Is nontarget screening of emerging contaminants by LC-HRMS successful? A plea for compound libraries and computer tools
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- Zedda, M. & Zwiener, C. Anal Bioanal Chem (2012) 403: 2493. doi:10.1007/s00216-012-5893-y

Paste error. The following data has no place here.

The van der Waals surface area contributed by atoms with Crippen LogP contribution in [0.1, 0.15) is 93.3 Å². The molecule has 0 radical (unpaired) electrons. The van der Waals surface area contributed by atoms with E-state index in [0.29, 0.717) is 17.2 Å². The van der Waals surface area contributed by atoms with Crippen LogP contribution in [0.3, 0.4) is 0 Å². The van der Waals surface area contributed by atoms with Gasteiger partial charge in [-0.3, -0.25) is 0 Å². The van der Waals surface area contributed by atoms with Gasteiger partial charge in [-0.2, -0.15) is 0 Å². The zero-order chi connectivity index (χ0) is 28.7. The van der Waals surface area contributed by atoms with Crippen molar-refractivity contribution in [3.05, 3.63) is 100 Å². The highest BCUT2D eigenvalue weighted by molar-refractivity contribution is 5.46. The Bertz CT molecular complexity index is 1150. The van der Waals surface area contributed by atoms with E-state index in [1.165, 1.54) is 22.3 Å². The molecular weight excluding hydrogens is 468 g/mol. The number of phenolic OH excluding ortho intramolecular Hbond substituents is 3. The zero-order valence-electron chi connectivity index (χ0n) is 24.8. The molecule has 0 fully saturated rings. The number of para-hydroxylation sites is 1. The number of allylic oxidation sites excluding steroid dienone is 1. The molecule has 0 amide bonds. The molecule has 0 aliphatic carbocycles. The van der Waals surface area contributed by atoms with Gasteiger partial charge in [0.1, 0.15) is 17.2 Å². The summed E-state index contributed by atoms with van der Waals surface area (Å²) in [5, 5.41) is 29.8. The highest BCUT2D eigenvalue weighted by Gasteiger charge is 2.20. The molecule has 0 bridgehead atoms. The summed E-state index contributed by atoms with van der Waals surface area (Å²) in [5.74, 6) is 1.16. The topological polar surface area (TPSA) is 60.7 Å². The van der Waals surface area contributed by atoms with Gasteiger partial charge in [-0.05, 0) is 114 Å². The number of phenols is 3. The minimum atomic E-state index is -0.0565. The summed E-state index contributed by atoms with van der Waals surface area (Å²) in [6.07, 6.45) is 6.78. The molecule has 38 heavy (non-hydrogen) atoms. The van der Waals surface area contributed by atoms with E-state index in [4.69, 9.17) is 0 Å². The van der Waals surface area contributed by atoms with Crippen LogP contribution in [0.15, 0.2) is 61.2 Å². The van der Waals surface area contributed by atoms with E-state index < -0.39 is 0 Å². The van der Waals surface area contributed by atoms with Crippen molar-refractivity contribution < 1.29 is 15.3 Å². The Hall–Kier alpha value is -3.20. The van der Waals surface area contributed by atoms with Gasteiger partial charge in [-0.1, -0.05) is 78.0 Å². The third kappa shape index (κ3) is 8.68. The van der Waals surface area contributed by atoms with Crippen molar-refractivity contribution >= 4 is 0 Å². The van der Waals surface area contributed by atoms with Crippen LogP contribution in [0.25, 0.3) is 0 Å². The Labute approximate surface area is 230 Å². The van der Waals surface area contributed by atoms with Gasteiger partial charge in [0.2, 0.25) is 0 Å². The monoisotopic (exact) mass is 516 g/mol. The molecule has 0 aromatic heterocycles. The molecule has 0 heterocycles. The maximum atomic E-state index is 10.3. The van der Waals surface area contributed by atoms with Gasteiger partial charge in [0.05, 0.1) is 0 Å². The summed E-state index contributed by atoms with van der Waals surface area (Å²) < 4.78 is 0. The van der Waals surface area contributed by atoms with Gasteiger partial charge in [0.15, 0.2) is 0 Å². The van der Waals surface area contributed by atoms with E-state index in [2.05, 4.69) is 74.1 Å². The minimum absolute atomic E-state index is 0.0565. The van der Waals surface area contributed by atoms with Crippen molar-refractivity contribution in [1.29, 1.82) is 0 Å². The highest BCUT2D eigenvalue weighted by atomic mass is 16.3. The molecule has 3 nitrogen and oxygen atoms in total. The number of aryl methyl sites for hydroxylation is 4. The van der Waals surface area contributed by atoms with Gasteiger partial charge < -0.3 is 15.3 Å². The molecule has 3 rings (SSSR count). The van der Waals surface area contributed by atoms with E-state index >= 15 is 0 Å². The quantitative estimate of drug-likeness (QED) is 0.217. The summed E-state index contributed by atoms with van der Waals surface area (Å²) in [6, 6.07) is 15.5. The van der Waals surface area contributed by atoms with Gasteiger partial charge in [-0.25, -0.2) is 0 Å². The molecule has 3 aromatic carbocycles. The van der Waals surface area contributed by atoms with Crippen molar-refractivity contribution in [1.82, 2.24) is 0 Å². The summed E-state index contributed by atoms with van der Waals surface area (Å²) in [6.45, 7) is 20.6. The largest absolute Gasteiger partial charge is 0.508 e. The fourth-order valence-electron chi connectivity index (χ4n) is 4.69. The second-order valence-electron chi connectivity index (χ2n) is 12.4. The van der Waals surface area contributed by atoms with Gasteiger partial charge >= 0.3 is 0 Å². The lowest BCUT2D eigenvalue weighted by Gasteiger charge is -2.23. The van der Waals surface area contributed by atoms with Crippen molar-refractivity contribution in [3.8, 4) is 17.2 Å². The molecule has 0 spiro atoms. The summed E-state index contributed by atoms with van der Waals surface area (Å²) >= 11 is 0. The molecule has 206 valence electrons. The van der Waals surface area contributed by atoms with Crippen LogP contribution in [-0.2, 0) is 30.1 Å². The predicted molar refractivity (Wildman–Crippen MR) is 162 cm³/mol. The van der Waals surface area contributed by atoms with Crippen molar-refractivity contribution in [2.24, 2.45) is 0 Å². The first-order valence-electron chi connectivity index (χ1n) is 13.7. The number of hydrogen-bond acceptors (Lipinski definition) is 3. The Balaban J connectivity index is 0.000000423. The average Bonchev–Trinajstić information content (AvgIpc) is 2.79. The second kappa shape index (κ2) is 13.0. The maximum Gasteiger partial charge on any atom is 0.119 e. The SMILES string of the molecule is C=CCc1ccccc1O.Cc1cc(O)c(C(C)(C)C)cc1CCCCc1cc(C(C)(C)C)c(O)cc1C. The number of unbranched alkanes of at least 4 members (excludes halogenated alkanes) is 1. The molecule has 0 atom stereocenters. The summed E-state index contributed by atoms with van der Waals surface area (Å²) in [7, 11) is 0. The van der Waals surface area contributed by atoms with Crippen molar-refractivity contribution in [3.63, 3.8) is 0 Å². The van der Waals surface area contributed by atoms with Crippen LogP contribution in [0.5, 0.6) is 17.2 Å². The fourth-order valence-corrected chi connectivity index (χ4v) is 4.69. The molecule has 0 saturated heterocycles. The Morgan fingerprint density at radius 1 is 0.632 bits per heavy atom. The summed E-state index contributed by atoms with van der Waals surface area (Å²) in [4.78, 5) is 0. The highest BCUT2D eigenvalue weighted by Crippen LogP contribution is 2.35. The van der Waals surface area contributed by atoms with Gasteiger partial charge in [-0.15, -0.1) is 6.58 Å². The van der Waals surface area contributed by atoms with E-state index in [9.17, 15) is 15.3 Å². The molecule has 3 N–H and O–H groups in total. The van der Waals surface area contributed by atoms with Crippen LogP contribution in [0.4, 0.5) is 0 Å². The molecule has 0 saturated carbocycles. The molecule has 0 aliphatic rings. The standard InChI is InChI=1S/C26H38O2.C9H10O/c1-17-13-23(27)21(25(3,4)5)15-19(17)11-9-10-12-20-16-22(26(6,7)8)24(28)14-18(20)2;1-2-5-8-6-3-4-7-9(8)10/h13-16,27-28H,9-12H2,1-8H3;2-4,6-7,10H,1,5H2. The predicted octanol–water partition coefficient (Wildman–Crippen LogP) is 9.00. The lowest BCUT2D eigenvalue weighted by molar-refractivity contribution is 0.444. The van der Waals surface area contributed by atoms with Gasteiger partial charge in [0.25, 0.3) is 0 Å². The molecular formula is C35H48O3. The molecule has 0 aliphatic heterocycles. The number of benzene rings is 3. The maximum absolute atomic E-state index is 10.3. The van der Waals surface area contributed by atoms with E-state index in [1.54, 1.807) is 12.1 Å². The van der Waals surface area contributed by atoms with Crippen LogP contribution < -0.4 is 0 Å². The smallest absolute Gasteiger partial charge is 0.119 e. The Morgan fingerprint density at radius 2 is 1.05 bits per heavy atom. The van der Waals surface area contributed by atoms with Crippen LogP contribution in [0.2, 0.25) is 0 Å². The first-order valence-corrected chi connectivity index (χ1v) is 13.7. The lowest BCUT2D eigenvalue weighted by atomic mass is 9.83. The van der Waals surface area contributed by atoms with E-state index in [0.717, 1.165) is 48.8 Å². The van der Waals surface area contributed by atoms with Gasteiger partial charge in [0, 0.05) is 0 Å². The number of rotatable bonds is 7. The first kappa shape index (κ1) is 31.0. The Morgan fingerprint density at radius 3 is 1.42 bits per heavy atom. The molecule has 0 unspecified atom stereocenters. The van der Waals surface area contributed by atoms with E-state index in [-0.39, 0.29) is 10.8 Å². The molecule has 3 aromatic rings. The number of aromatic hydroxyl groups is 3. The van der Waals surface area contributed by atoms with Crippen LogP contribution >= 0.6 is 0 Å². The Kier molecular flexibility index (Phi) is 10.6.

This review focuses on the possibilities and limits of nontarget screening of emerging contaminants, with emphasis on recent applications and developments in data evaluation and compound identification by liquid chromatography–high-resolution mass spectrometry (HRMS). The general workflow includes determination of the elemental composition from accurate mass, a further search for the molecular formula in compound libraries or general chemical databases, and a ranking of the proposed structures using further information, e.g., from mass spectrometry (MS) fragmentation and retention times. The success of nontarget screening is in some way limited to the preselection of relevant compounds from a large data set. Recently developed approaches show that statistical analysis in combination with suspect and nontarget screening are useful methods to preselect relevant compounds. Currently, the unequivocal identification of unknowns still requires information from an authentic standard which has to be measured or is already available in user-defined MS/MS reference databases or libraries containing HRMS spectral information and retention times. In this context, we discuss the advantages and future needs of publicly available MS and MS/MS reference databases and libraries which have mostly been created for the metabolomic field. A big step forward has been achieved with computer-based tools when no MS library or MS database entry is found for a compound. The numerous search results from a large chemical database can be condensed to only a few by in silico fragmentation. This has been demonstrated for selected compounds and metabolites in recent publications. Still, only very few compounds have been identified or tentatively identified in environmental samples by nontarget screening. The availability of comprehensive MS libraries with a focus on environmental contaminants would tremendously improve the situation.